Law Schools

Study: Average price of a JD drops amid declining class sizes, costing $1.5B a year in lost tuition

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Law schools have cut class sizes and offered tuition discounts that lowered the average inflation-adjusted cost of a law degree by 6 percent from 2010 to 2016, according to a new study.

The result: ABA-accredited law schools are collectively losing an estimated $1.5 billion a year in tuition in current dollars from an inflation-adjusted high in 2011-12, the study found. has coverage of the study, conducted by two law professors and an economist.

The study found that declining class sizes had a trickle-down effect, with rejected applicants from higher-tier schools filling slots at lower-ranked schools. The study authors conclude that effect likely saved 20 weaker law schools from closing.

Even so, the effects of declining revenue “have been somewhere between significant and devastating,” the authors write. “There is no more time to pretend that this demographic and economic transformation is just some transient episode that can simply be waited out.”

Law schools cut class sizes in response to a substantial falloff in the number and qualifications of law school applicants that began after 2010, according to the study, set for publication in the Nevada Law Journal. The authors are former University of North Carolina law professor Bernie Burk, University of St. Thomas at Minnesota law professor Jerome Organ, and Duke University economics professor Emma Rasiel.

The study’s tuition numbers are based on data from ABA-accredited private law schools, beginning with the academic year 2010-11 and ending with the academic year 2016-17. Public law schools were excluded because they charge differing tuition to in-state and out-of-state residents, and don’t disclose how many students fall in each category.

During that six-year period, the number of unique applicants to accredited law schools fell 36 percent, and the number of applicants with scores greater than 160 on the Law School Admission Test fell 46 percent. The average law school entering class dropped by nearly a third and its median LSAT score was seven percentiles lower.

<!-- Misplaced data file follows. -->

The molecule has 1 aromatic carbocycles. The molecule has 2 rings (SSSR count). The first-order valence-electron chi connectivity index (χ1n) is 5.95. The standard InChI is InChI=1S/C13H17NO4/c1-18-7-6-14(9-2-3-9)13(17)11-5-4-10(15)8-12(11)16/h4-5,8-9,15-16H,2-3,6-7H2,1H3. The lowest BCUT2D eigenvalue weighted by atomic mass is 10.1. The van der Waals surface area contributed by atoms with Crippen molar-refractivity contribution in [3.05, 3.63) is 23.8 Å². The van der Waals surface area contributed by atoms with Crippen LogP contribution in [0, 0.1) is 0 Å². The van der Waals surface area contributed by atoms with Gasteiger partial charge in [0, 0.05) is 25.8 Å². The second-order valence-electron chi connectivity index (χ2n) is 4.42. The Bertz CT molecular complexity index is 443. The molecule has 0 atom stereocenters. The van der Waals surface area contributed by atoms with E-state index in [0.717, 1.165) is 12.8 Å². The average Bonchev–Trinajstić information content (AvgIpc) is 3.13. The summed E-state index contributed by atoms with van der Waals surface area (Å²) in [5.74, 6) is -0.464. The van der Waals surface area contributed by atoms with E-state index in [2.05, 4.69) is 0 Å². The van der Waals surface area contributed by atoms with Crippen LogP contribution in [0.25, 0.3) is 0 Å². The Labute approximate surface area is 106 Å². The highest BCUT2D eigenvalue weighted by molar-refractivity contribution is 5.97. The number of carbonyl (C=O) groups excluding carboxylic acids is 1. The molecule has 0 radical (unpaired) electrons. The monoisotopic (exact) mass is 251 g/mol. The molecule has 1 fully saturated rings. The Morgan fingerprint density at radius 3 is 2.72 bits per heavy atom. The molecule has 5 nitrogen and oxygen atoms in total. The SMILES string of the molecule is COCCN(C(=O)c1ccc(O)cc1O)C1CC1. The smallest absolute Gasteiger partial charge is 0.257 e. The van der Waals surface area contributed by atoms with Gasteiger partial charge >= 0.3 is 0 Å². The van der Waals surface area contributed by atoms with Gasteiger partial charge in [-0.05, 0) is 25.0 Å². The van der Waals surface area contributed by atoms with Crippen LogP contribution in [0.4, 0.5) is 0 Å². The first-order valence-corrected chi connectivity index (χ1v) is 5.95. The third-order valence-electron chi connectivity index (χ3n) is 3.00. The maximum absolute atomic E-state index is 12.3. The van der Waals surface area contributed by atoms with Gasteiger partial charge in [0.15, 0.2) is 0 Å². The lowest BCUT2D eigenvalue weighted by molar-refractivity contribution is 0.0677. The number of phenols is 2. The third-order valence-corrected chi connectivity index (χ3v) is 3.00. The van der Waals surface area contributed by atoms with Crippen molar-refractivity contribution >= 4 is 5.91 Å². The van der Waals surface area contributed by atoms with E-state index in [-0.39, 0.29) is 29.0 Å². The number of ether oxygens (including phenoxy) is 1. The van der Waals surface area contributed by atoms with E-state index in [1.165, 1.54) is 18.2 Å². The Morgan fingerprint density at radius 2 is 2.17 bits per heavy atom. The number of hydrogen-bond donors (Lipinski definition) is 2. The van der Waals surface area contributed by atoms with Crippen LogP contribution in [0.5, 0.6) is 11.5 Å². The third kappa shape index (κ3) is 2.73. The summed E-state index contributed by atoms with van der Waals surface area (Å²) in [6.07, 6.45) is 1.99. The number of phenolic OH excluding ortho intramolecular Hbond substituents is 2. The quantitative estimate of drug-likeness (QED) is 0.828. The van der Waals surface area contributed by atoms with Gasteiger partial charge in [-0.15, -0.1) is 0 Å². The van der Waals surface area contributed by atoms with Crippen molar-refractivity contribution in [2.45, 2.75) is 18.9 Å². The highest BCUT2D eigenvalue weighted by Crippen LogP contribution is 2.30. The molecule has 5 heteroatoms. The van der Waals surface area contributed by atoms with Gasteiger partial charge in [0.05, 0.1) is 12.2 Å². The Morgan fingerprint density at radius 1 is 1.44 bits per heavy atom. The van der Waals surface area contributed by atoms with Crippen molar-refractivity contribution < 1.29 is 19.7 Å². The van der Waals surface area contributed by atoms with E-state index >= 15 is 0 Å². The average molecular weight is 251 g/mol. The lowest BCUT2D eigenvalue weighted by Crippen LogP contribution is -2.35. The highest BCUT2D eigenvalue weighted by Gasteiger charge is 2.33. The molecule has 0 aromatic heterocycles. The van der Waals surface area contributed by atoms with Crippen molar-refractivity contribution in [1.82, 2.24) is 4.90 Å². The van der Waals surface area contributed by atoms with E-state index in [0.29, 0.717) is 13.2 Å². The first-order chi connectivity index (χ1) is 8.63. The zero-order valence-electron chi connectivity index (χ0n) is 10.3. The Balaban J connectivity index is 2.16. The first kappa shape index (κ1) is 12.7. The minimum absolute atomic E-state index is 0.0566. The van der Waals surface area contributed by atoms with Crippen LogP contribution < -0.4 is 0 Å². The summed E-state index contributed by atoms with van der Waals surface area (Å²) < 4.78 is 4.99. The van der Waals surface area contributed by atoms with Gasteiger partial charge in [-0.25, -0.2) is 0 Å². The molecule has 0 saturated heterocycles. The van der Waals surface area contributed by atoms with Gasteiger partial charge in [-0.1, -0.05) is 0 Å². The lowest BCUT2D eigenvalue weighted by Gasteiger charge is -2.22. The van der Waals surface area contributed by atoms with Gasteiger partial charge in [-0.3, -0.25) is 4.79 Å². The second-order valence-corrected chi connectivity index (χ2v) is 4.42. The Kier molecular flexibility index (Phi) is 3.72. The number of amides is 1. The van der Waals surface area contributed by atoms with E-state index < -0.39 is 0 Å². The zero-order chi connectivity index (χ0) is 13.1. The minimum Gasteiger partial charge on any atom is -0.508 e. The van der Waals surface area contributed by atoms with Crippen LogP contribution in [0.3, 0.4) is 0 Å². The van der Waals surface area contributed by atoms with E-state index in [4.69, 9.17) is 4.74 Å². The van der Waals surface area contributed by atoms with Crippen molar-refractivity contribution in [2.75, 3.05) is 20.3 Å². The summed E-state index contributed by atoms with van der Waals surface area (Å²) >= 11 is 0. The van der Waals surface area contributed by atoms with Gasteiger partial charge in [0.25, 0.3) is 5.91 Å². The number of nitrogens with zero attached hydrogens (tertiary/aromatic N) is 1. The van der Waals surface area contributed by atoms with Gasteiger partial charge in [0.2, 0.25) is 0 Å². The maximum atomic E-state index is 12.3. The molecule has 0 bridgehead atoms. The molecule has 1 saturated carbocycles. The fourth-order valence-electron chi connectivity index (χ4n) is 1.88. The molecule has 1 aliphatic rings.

Though base tuition rose 15 percent, average net tuition after discounts at the private, accredited law schools fell more than 6 percent in constant dollars. The study notes that most student aid is merit-based, meaning that the weakest students likely receive the least aid and pay the highest tuition. Those students, especially those at schools with weaker reputations, run the highest risk of failing to find a law-related job.

As a result, “students who pay the most for a legal education generally are least likely to be able to make any direct use of education they have paid for,” the authors say. “And even if they do find a law job, they are least likely to find a job that economically justifies and supports the amounts they paid.”

Law schools with better reputations didn’t take the same financial hit as other law schools. Among the top one-third of law schools, entering classes shrank an average of only 13 percent and dropped three LSAT percentiles. Outside of the top-reputation law schools, tuition revenue dropped more than 40 percent on average, costing most schools $11 million to $12 million per year for each law school.

The number of law school applicants increased 8 percent for the fall 2018 entering class, notes. But Burk told the publication that any increase in enrollments won’t be high enough to match law schools at their heyday in 2010.

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